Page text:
"It's not whether they like [the safety scalpel] better than or as well as the scalpel they're using," says Dr. Steelman. "That's a key point to keep in mind when having surgeons evaluate safety scalpels."
Is it safer? Will it harm patients?
It's been two years since Dr. Steelman spearheaded a project to rid Iowa's only comprehensive, tertiary-level center of traditional scalpels, the second leading cause of percutaneous injuries in the OR. "I'd like to think we're at 80 percent," she says. "What would I like us to be at? Ninety-nine."
Here's how she got there. Over the course of a couple years, surgeons evaluated every safety scalpel on the market. "We did it in several different clusters," says Dr. Steelman. In two-week stretches, surgeons trialed Scalpel A, then Scalpel B, then Scalpel C and so on. Dr. Steelman hung posters by the lockers promoting the trial and educated surgeons that they experience the most injuries from sharp objects of any healthcare worker (see "Surgeons in Harm's Way").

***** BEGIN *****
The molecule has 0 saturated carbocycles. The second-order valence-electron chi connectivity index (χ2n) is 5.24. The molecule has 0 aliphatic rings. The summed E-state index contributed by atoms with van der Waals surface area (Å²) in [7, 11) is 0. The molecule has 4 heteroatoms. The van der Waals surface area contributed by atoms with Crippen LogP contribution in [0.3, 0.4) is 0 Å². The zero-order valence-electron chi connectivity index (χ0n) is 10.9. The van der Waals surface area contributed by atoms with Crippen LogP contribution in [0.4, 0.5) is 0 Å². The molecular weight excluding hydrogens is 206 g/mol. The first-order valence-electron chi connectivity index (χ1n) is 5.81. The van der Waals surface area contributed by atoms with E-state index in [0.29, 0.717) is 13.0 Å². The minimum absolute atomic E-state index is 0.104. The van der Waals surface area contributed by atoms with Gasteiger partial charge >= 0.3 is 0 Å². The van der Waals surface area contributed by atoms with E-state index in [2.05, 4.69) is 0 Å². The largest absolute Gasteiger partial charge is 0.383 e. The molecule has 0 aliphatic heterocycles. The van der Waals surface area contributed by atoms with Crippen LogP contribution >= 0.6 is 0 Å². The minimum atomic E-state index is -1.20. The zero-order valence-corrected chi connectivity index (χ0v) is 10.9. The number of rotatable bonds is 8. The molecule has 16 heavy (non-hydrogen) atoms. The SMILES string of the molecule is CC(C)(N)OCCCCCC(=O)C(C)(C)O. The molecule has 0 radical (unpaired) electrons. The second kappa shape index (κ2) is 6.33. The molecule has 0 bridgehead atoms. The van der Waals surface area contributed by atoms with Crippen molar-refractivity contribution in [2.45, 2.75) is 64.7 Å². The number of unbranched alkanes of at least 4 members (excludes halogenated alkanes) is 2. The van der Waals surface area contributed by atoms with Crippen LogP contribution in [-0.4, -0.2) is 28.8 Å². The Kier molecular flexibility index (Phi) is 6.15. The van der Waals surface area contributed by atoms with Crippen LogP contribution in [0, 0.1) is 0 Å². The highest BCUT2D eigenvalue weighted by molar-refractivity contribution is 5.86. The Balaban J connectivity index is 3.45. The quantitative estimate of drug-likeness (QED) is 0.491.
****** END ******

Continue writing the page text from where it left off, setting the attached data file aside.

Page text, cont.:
Safety Scalpels or Blunt-tip Suture Needles?
By a wide margin, suture needles are the leading cause of sharps injuries in the OR. So why is there more talk about converting to safety scalpels than blunt-tip suture needles? "I can do less about suture needles than I can about scalpels," says Victoria Steelman, PhD, RN, CNOR, an advanced practice nurse at the University of Iowa Hospital and Clinics in Iowa City, Iowa. "The technology available for safety scalpels is not yet there for safety sutures."
Even though most surgeons and staff want protection without compromise, asking surgeons to compare safety scalpels to non-safety scalpels will torpedo your trial. "End users must evaluate the scalpels side-by-side so that they're not evaluating them against what they currently have," says Dr. Steelman. "They must evaluate them against other safety scalpels in the market."